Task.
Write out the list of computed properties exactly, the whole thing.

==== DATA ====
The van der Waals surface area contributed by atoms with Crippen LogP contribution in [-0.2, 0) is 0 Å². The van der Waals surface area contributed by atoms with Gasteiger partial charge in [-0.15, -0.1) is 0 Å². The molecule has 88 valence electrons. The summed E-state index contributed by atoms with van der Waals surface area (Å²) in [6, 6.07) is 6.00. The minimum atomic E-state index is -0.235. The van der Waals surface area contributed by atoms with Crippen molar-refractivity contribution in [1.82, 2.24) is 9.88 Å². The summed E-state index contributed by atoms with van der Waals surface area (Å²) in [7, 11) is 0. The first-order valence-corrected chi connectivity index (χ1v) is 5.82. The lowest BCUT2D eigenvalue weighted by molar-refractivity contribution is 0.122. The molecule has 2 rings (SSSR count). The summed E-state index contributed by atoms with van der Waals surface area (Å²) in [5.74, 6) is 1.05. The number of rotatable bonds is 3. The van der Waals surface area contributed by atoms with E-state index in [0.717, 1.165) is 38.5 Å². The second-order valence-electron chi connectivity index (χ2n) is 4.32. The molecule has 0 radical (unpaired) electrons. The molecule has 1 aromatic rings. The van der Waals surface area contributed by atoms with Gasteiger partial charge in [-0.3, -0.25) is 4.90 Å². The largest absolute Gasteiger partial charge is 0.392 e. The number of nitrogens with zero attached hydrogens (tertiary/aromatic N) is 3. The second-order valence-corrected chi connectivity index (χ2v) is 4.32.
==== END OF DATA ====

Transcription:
The van der Waals surface area contributed by atoms with Crippen LogP contribution in [-0.2, 0) is 0 Å². The van der Waals surface area contributed by atoms with Gasteiger partial charge in [-0.15, -0.1) is 0 Å². The molecule has 88 valence electrons. The summed E-state index contributed by atoms with van der Waals surface area (Å²) in [6, 6.07) is 6.00. The minimum atomic E-state index is -0.235. The van der Waals surface area contributed by atoms with Crippen molar-refractivity contribution in [1.82, 2.24) is 9.88 Å². The summed E-state index contributed by atoms with van der Waals surface area (Å²) in [7, 11) is 0. The first-order valence-corrected chi connectivity index (χ1v) is 5.82. The lowest BCUT2D eigenvalue weighted by molar-refractivity contribution is 0.122. The molecule has 2 rings (SSSR count). The summed E-state index contributed by atoms with van der Waals surface area (Å²) in [5.74, 6) is 1.05. The number of rotatable bonds is 3. The van der Waals surface area contributed by atoms with E-state index in [0.717, 1.165) is 38.5 Å². The second-order valence-electron chi connectivity index (χ2n) is 4.32. The molecule has 0 radical (unpaired) electrons. The molecule has 1 aromatic rings. The van der Waals surface area contributed by atoms with Gasteiger partial charge in [-0.3, -0.25) is 4.90 Å². The largest absolute Gasteiger partial charge is 0.392 e. The number of nitrogens with zero attached hydrogens (tertiary/aromatic N) is 3. The second-order valence-corrected chi connectivity index (χ2v) is 4.32.